The EAAF, to go by its Spanish-language acronym, is a group of forensic anthropologists who have worked to identify the victims of state-sponsored violence not just in Argentina, but nearly 30 other countries around the world – ranging from Angola and Bosnia to El Salvador, Guatemala, and even Iraqi Kurdistan. Its work is accessible not just to jurists and professionals but, in a sense, also to tourists: the EAAF was responsible, for instance, for excavating and identifying remains at the so-called Club Atlético (pictured above and below) in the Buenos Aires barrio of San Telmo. It’s not a conventional tourist attraction, but if one goal of travel is to learn, the Club Atlético is an eloquent reminder of clandestine atrocities that often take place just out of sight, but in our names, and sometimes just beneath our feet.
Readers of this blog, and my guidebooks to Argentina and Buenos Aires, can meet at least one member of the EAAF team. Patricia Bernardi (pictured below, at right) is a partner in La Demorada, a stylish B&B cum art space in the village of San Antonio de Areco, the “gaucho capital” of Buenos Aires province, less than two hours from the Argentine capital.
One of the prime movers in creating the EAAF was U.S. forensic anthropologist Clyde Snow, whose work brought about several convictions in Argentina and elsewhere (in Iraq, he testified against Saddam Hussein’s crimes). Snow also participated in the ultimately unsuccessful attempt to identify the remains of Butch Cassidy and the Sundance Kid in San Vicente, Bolivia, as detailed in Anne Meadows’s Digging Up Butch and Sundance.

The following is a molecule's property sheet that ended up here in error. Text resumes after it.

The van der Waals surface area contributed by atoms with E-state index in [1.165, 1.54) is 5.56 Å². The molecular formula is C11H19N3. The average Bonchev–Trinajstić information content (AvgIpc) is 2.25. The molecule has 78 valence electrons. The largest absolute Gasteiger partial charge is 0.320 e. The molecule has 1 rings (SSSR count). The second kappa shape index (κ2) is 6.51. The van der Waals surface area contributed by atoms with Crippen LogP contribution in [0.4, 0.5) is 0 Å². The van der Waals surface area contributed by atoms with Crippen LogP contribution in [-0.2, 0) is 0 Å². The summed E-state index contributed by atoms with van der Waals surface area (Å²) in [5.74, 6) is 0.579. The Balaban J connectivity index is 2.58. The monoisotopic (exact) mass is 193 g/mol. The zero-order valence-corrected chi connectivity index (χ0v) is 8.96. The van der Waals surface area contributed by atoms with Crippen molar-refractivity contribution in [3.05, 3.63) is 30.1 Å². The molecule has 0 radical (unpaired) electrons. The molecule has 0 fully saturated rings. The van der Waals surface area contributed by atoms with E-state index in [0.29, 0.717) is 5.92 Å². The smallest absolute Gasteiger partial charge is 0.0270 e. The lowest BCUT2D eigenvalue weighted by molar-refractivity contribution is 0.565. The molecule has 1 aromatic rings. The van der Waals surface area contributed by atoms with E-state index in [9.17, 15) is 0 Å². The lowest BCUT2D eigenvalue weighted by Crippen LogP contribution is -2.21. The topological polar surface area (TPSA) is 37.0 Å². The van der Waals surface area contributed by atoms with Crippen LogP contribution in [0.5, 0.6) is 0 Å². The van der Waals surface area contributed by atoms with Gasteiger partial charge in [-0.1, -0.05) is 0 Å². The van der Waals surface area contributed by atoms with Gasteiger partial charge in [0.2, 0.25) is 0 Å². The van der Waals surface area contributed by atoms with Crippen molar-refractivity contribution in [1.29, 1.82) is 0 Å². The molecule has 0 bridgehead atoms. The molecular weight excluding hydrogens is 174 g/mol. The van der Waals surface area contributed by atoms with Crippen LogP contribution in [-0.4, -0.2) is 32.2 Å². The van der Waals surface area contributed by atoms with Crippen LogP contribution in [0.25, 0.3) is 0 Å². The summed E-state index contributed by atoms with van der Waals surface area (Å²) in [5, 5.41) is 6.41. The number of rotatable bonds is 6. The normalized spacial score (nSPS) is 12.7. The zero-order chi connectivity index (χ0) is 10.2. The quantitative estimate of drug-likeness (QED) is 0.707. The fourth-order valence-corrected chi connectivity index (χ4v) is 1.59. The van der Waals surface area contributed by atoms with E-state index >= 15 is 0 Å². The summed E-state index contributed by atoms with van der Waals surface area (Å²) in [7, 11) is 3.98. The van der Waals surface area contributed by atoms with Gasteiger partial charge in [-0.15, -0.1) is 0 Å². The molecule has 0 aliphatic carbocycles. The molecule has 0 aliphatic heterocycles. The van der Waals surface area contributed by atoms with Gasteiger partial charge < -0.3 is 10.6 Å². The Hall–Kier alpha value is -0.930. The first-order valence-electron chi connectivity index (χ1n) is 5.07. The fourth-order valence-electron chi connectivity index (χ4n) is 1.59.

Meanwhile, the University of Oklahoma’s Center for Social Justice is creating the Clyde Snow Social Justice Award to honor his human rights legacy, and is seeking donations to create a permanent endowment. Snow himself will receive the first award but, in the coming years, it will go to “individuals or organizations around the world whose work contributes to the re-humanization of victims of human rights abuses.”
In a better Argentina, perhaps, Maru might have survived to be my concuñada – a Spanish-language term meaning my brother-in-law’s wife – but I was not part of the family until five years later. I do know her son, now my nephew, who has grown up to be a remarkably well-adjusted professional despite losing his mother as a newborn. In October, my wife flew to Argentina for a small family ceremony in the city of Tandil, Maru’s birthplace, that included both him and Maru’s own mother.
My wife says that the identification and burial of Maru’s remains has provided some sense of “closure,” to use a widely abused word. Real closure, though, would come from identifying, trying, convicting and sentencing the individual(s) who abducted, tortured and murdered her. Of course, 35 years later, it’s no longer certain that those responsible are still alive themselves.
For what it’s worth, our own daughter is a third-year anthropology student at the University of California, Santa Cruz, and is presently taking a class in forensic anthropology there.